Each session is made up of a set of readings, all linked from its blog post, and usually one lecture. Guiding questions and focus issues are at the foundation of each week’s study. A list of all session titles in Part 1 of the course is below, along with the dates on which each will be published on this blog, and the audio made available through iTunes. You can subscribe to our iTunes Podcast feed by clicking here. The entire course, divided into the three major sections – Philadelphia, Gettysburg, and Washington – is already available on iTunesU.

Session 1: Introduction and the “Apple of Gold”: - The Centrality of the Declaration of Independence in American Political Life, 14 July
Session 2: The American Mind: Part I, 21 July
Session 3: The American Mind: Part II, 28 July
Session 4: The Revolutionary Era, 4 AUG
Session 5: The Constitutional Convention, Part I – The Alternative Plans, 11 AUG
Session 6: The Constitutional Convention, Part II – The Connecticut Compromise, 18 AUG
Session 7: The Constitutional Convention, Part III – The Committee of Detail Report and the Close of the Convention, 25 AUG
Session 8: The Constitution and American Self-Government, 1 SEP
Session 9: The Proposed Constitution of 1787 and Its Defense in The Federalist Papers, 8 SEP
Session 10: The Federalist Papers – The Sum of Power and the Separation of Powers, 15 SEP
Session 11: The Federalist Papers – Legislative, Executive, and Judicial Branches, 22 SEP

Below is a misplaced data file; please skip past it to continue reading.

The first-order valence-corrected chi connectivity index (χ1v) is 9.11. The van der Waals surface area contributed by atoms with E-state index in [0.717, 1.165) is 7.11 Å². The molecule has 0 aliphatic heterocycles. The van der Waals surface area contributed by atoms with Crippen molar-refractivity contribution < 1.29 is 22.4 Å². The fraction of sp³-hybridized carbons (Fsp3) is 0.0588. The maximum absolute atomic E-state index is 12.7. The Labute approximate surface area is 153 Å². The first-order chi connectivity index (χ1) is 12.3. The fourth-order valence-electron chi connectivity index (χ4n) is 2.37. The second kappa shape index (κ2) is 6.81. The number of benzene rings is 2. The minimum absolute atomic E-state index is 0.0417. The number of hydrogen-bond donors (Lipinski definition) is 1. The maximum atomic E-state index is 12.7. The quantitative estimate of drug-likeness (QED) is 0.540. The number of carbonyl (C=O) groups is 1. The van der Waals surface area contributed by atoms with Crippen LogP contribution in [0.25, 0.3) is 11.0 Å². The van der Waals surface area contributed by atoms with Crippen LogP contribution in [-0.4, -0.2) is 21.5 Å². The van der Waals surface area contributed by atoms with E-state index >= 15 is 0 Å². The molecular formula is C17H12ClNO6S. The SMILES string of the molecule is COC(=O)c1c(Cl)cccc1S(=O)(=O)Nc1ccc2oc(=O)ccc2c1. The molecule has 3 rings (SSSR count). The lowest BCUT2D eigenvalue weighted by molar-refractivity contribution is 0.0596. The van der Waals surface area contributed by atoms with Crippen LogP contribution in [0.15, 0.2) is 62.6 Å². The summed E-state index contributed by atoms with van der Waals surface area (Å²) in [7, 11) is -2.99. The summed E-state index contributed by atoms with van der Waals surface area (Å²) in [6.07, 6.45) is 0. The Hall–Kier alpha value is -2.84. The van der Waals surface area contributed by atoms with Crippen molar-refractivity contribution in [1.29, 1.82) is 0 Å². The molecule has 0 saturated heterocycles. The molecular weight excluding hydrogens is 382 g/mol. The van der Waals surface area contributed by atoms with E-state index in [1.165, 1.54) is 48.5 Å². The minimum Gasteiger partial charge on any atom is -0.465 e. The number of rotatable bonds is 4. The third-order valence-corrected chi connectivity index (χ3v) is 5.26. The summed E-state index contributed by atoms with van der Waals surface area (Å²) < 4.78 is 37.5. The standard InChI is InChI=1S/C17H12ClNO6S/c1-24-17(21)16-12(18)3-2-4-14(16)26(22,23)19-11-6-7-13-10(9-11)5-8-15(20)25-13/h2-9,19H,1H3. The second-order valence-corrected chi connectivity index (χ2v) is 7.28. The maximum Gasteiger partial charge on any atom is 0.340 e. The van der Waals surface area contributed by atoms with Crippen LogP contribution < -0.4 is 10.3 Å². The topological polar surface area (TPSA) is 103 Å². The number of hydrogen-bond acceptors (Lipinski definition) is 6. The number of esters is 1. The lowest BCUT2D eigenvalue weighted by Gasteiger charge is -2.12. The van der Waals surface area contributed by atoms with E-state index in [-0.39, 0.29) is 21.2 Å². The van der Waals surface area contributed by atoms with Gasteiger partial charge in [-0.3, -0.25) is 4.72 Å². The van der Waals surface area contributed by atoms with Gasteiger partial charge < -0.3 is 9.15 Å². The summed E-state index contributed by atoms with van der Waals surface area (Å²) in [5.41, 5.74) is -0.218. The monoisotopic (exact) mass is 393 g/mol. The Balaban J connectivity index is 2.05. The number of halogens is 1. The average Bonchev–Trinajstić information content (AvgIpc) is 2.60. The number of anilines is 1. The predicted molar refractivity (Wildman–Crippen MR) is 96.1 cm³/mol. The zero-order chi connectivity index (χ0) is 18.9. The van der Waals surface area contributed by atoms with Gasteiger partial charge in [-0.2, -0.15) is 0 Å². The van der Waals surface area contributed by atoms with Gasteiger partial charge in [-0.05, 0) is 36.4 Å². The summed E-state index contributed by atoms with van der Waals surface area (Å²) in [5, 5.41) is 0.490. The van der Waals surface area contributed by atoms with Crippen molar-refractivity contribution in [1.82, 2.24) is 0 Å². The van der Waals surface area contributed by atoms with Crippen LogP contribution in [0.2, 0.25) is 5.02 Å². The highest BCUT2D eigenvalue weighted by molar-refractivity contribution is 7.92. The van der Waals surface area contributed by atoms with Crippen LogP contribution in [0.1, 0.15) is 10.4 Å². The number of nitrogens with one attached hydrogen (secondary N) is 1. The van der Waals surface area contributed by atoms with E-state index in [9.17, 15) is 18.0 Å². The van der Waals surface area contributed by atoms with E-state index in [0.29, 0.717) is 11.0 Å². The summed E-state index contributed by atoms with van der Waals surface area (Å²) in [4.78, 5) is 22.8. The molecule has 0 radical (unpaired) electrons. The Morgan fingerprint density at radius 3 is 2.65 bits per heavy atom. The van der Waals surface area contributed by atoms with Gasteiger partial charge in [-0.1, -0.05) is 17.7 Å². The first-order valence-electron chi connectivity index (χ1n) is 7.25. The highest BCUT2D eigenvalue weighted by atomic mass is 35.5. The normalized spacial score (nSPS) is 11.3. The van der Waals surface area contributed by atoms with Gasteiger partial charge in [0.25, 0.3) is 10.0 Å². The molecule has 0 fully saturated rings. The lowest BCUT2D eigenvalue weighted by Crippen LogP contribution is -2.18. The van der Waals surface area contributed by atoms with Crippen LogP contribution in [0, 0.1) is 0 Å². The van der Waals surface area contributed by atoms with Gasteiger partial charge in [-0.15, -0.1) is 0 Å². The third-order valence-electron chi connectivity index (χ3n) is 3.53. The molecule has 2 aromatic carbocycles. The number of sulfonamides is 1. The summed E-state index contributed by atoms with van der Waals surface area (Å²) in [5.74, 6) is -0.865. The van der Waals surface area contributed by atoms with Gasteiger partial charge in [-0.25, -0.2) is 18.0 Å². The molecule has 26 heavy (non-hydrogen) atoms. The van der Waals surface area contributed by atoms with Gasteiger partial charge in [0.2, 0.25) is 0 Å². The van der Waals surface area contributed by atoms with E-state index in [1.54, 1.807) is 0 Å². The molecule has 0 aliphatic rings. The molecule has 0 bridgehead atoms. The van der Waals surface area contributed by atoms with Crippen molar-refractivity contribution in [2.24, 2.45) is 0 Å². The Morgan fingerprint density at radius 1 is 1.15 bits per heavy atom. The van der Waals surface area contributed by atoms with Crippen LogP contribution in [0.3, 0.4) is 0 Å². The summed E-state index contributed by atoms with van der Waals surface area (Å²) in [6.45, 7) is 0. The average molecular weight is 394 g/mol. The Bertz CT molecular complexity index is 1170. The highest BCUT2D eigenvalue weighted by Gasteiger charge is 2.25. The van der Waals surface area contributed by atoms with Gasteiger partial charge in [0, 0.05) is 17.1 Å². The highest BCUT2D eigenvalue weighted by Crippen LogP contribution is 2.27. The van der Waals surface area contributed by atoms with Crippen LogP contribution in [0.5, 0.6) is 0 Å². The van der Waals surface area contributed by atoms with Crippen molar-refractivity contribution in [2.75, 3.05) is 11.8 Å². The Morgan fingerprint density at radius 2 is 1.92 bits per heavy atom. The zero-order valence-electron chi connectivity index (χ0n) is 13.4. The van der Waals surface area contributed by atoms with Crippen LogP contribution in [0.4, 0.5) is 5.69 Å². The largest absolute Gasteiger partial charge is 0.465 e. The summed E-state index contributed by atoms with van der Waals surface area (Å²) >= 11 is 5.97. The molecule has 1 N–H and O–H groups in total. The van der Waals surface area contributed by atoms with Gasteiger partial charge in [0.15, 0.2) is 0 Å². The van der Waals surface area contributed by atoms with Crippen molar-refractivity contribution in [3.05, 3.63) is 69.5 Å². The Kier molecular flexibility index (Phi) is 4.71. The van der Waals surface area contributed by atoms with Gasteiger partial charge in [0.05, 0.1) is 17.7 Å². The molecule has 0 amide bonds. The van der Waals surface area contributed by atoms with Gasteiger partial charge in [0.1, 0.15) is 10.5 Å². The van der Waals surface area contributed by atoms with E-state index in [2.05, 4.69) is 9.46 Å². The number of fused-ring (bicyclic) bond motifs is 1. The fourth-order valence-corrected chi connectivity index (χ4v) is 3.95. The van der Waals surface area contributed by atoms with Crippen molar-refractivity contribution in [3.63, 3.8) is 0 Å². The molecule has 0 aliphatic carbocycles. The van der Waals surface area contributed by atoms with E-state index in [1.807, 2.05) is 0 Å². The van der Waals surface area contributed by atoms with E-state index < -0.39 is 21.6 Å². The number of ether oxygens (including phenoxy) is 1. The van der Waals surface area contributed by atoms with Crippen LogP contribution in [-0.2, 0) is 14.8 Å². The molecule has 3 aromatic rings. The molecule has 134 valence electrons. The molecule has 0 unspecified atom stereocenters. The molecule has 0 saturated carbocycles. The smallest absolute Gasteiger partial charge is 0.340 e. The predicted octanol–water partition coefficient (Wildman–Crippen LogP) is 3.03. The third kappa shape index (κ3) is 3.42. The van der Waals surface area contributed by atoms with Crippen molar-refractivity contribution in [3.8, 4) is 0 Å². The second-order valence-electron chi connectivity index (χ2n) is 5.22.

We invite you to deepen your knowledge of American history through this series, and use these materials in any way that will benefit you and your students.

Presidential Academy: A full course in American History

Presidential Academy, a program run by the Ashbrook Center for teachers and held in Philadelphia, Gettysburg, and Washington, D.C., is now available on iTunes U and will soon be available through this blog.

We’ve taken all 30 sessions of the program and packaged them into three parts, listed below, and we’re making them available in two formats, as indicated. Each session is made up of a lecture, usually 60-90 minutes long, and set of readings, which are linked from our documents library on TAH.org.

We invite you to subscribe to our iTunes podcast – through which all the audio for the Presidential Academy will be made available – and to use all these materials to expand your knowledge and understanding of the American experiment in republican self-government.

Part 1: The Declaration of Independence and the American Founding

Part 2: The Gettysburg Address and the Civil War

Part 3: MLK’s “I Have a Dream” speech and Modern America

American Controversies: Did the Founders Misunderstand Equality?

 

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The first of the 2014-15 Saturday Webinars, this session not only introduced the theme for the season, it also addressed an issue perfectly relevant to any American History, Government, or Civics course. The archive page for the program is here, and you can subscribe to our TAH.org podcast here.

NCSS and TAH Partner for Summer PD